The first thing you notice is how incredibly busy it is. This is obviously a massive event in the Izmir calendar and people from all walks of life turn out to pay their 2TL to be a part of it.
The exhibitors range from TV channels to car manufacturers to olive oil wholesalers. Dolly birds trip around showing off mopeds to young couples, while slick businessmen eat waffles and ponder audio visual equipment.After a walk through the trade section, we made a dash for the 'World Food' area. At first glance, it appeared a misnomer as the food stalls were divided into the famous cities of Turkey. There was food from Mersin, Gaziantep and even Aydin. I thought the world was bigger than this.
On closer inspection, however, I found Romanian, Bulgarian, Mexican, Italian and Chinese stands. Tucking into my Chinese noodles and fajitas, I started to get into the swing of the blaring music while food sellers danced waving paper napkins.
After a few stuffed mussels, my friends convinced me to make the next stop the amusement park.
As a child I would visit Hampton Court fair with my friends every Bank Holiday. But, being a complete coward, I would always be the one holding the coats for my friends as they crammed themselves into gypsy-powered waltzers.
It wasn't until a 4-day motivational seminar that I had enough fire in my belly to try a rollercoaster for the first time. I headed to Euro Disney with some friends and boarded the scariest ride on offer. Despite screaming like a resident of Brokeback Mountain, this then paved the way for me to climb Kilimanjaro and, ultimately, sky-diving over Las Vegas. Nothing, however, had prepared me for the Izmir funfair.
This was where the action really was. I stood in awe as I watched scarved families barge their way through the crowds to fulfil the death wishes of their offspring. The greased pikeys who'd been lapdancing foreign pensioners in the tourist towns only days before were finally letting off steam on some of the most horrifying rides I'd ever laid my eyes on.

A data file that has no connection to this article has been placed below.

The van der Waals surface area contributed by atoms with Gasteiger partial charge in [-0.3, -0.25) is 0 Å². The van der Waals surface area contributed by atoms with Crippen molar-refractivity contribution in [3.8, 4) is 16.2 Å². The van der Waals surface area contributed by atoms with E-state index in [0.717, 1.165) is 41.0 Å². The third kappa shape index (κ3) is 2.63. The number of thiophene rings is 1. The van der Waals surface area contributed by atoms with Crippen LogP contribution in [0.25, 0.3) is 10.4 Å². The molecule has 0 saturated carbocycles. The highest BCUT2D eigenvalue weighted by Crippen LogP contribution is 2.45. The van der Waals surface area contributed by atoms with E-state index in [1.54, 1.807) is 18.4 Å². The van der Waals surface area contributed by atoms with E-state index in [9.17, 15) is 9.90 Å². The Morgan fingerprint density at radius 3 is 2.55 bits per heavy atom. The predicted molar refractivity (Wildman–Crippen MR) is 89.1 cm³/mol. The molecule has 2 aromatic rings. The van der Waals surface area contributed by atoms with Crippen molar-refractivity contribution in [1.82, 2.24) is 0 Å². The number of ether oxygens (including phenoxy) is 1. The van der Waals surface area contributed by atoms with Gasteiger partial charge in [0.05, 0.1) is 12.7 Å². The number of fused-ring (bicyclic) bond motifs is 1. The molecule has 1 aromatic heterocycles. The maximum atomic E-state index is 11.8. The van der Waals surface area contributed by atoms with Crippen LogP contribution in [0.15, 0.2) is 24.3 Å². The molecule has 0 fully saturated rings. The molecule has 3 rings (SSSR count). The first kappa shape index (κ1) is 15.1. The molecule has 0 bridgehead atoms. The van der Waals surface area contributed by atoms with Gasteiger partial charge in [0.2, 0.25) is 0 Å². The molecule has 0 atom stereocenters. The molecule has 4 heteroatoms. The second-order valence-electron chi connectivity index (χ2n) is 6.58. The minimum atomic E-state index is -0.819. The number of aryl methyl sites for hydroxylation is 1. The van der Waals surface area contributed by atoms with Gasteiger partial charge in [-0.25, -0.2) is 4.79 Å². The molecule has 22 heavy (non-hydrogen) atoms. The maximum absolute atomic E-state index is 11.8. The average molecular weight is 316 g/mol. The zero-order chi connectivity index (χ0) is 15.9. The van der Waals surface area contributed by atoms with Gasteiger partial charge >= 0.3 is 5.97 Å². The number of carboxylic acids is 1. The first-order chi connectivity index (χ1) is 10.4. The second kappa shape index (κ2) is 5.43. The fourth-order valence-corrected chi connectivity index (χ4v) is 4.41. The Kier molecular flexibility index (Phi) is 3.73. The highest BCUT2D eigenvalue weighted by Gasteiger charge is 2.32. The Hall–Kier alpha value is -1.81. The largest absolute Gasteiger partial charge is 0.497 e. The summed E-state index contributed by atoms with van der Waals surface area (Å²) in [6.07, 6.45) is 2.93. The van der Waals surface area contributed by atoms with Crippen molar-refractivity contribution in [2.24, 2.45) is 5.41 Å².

A friend pointed out a truth I'd been unable to admit to myself. "When you look at those responsible for your safety and the way the machinery rattles and rocks, the excitement is a very real sense that you may be propelled, waltzer and all, into a pomegranate tree."
Before long I was strapped into a ride and back to my camp YeeHawwing. Not satisfied, we got in line for the Magic Carpet ride. I watched the controller with a psychotic intensity as he pressed one button then the next, stopping only to take puffs on his cigarette.
We boarded and pulled the metal bar down over our laps. Soon we were off, swinging back and then forth. As my 95 kilo frame was ridiculed by the immense contraption as it jarred us higher and higher. A glance to my friends confirmed that we were all now in a state of silent terror. Gone were the smiles and the woops. We were now all clinging on for dear life and waiting for the ride to end.Desperately trying to find something to anchor my obese frame, I lodged my shins under a metal bar. Though excruciatingly painful, it did offer a vague hint of security. The bruising on my lower extremities, however, is still a reminder of just how scared and desperate I was.
With all the poise and grace of four Parkinson's victims, we slowly trembled over to the Big Wheel to round off our evening with spectacular views over Turkey's 3rd largest city.
Yes, that's right. Forget the chocolate cigarettes of Hampton Court, this is Hoop-la for real packs of Marlboro Reds. I love Turkish funfairs.
Clever dick!I think I'll try and get down there again before it ends for another year.
Izmir International Fair ...recommended!